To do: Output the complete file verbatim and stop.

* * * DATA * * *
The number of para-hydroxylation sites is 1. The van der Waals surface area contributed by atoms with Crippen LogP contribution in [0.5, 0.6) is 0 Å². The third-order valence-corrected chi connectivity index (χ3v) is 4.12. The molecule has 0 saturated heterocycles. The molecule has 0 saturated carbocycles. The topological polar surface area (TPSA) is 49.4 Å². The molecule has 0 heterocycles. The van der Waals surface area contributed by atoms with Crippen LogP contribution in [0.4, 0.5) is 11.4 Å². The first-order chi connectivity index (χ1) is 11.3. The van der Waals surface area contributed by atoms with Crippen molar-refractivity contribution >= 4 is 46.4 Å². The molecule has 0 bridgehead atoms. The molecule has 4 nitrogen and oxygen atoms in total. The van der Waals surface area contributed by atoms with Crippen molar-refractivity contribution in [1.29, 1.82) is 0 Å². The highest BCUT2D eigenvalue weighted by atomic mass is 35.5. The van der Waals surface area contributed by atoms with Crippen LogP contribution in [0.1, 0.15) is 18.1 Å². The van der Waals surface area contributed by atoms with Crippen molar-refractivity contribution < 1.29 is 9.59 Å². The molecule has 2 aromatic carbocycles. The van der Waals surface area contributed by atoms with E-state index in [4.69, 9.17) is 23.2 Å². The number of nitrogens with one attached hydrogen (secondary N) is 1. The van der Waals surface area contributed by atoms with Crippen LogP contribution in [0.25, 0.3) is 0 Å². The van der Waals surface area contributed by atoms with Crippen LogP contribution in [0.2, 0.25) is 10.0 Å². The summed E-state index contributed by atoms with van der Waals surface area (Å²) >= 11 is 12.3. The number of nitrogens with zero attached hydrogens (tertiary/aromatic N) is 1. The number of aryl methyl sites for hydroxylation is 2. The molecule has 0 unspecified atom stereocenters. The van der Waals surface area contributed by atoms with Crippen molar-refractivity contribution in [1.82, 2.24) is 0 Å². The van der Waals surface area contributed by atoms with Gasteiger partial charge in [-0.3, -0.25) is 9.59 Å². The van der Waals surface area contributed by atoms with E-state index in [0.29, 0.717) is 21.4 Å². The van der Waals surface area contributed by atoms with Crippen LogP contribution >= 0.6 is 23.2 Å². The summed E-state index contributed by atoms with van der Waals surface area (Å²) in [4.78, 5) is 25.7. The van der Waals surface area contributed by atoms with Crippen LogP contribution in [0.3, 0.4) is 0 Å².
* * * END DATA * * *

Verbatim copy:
The number of para-hydroxylation sites is 1. The van der Waals surface area contributed by atoms with Crippen LogP contribution in [0.5, 0.6) is 0 Å². The third-order valence-corrected chi connectivity index (χ3v) is 4.12. The molecule has 0 saturated heterocycles. The molecule has 0 saturated carbocycles. The topological polar surface area (TPSA) is 49.4 Å². The molecule has 0 heterocycles. The van der Waals surface area contributed by atoms with Crippen LogP contribution in [0.4, 0.5) is 11.4 Å². The first-order chi connectivity index (χ1) is 11.3. The van der Waals surface area contributed by atoms with Crippen molar-refractivity contribution >= 4 is 46.4 Å². The molecule has 0 bridgehead atoms. The molecule has 4 nitrogen and oxygen atoms in total. The van der Waals surface area contributed by atoms with Crippen molar-refractivity contribution in [1.29, 1.82) is 0 Å². The highest BCUT2D eigenvalue weighted by atomic mass is 35.5. The van der Waals surface area contributed by atoms with Crippen LogP contribution in [0.1, 0.15) is 18.1 Å². The van der Waals surface area contributed by atoms with Crippen molar-refractivity contribution < 1.29 is 9.59 Å². The molecule has 2 aromatic carbocycles. The van der Waals surface area contributed by atoms with E-state index in [4.69, 9.17) is 23.2 Å². The number of nitrogens with one attached hydrogen (secondary N) is 1. The van der Waals surface area contributed by atoms with Crippen LogP contribution in [0.25, 0.3) is 0 Å². The van der Waals surface area contributed by atoms with Crippen LogP contribution in [0.2, 0.25) is 10.0 Å². The summed E-state index contributed by atoms with van der Waals surface area (Å²) >= 11 is 12.3. The number of nitrogens with zero attached hydrogens (tertiary/aromatic N) is 1. The number of aryl methyl sites for hydroxylation is 2. The molecule has 0 unspecified atom stereocenters. The van der Waals surface area contributed by atoms with Crippen molar-refractivity contribution in [1.82, 2.24) is 0 Å². The van der Waals surface area contributed by atoms with Gasteiger partial charge in [-0.3, -0.25) is 9.59 Å². The van der Waals surface area contributed by atoms with E-state index in [0.29, 0.717) is 21.4 Å². The van der Waals surface area contributed by atoms with Crippen LogP contribution >= 0.6 is 23.2 Å². The summed E-state index contributed by atoms with van der Waals surface area (Å²) in [4.78, 5) is 25.7. The van der Waals surface area contributed by atoms with Crippen LogP contribution in [0.3, 0.4) is 0 Å².